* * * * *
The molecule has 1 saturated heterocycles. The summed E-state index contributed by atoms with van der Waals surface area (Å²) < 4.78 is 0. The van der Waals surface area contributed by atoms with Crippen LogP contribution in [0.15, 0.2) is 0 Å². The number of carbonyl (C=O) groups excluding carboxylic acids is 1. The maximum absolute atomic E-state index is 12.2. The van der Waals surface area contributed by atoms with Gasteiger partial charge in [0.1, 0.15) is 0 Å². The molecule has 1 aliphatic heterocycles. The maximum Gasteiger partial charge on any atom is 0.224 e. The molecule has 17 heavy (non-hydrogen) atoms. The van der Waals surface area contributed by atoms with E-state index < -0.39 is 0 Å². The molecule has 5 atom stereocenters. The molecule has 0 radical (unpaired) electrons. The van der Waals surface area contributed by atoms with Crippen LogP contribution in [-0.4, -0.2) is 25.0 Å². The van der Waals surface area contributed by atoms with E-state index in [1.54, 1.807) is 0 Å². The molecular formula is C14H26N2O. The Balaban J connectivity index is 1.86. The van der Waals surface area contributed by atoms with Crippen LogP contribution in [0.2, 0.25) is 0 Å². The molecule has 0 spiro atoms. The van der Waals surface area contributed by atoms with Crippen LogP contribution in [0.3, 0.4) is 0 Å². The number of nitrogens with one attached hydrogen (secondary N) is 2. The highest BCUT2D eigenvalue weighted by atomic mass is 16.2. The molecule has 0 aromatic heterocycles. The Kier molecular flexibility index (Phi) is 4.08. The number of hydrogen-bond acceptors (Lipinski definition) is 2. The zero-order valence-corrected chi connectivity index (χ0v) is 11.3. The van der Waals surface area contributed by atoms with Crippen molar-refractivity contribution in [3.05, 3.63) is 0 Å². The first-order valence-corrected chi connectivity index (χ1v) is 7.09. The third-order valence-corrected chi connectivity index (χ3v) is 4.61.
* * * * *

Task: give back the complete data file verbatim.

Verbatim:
The molecule has 1 saturated heterocycles. The summed E-state index contributed by atoms with van der Waals surface area (Å²) < 4.78 is 0. The van der Waals surface area contributed by atoms with Crippen LogP contribution in [0.15, 0.2) is 0 Å². The number of carbonyl (C=O) groups excluding carboxylic acids is 1. The maximum absolute atomic E-state index is 12.2. The van der Waals surface area contributed by atoms with Gasteiger partial charge in [0.1, 0.15) is 0 Å². The molecule has 1 aliphatic heterocycles. The maximum Gasteiger partial charge on any atom is 0.224 e. The molecule has 17 heavy (non-hydrogen) atoms. The van der Waals surface area contributed by atoms with E-state index < -0.39 is 0 Å². The molecule has 5 atom stereocenters. The molecule has 0 radical (unpaired) electrons. The van der Waals surface area contributed by atoms with Crippen LogP contribution in [-0.4, -0.2) is 25.0 Å². The van der Waals surface area contributed by atoms with E-state index in [1.54, 1.807) is 0 Å². The molecular formula is C14H26N2O. The Balaban J connectivity index is 1.86. The van der Waals surface area contributed by atoms with Crippen LogP contribution in [0.2, 0.25) is 0 Å². The molecule has 0 spiro atoms. The van der Waals surface area contributed by atoms with Crippen LogP contribution in [0.3, 0.4) is 0 Å². The number of nitrogens with one attached hydrogen (secondary N) is 2. The highest BCUT2D eigenvalue weighted by atomic mass is 16.2. The molecule has 0 aromatic heterocycles. The Kier molecular flexibility index (Phi) is 4.08. The number of hydrogen-bond acceptors (Lipinski definition) is 2. The zero-order valence-corrected chi connectivity index (χ0v) is 11.3. The van der Waals surface area contributed by atoms with Crippen molar-refractivity contribution in [3.05, 3.63) is 0 Å². The first-order valence-corrected chi connectivity index (χ1v) is 7.09. The third-order valence-corrected chi connectivity index (χ3v) is 4.61.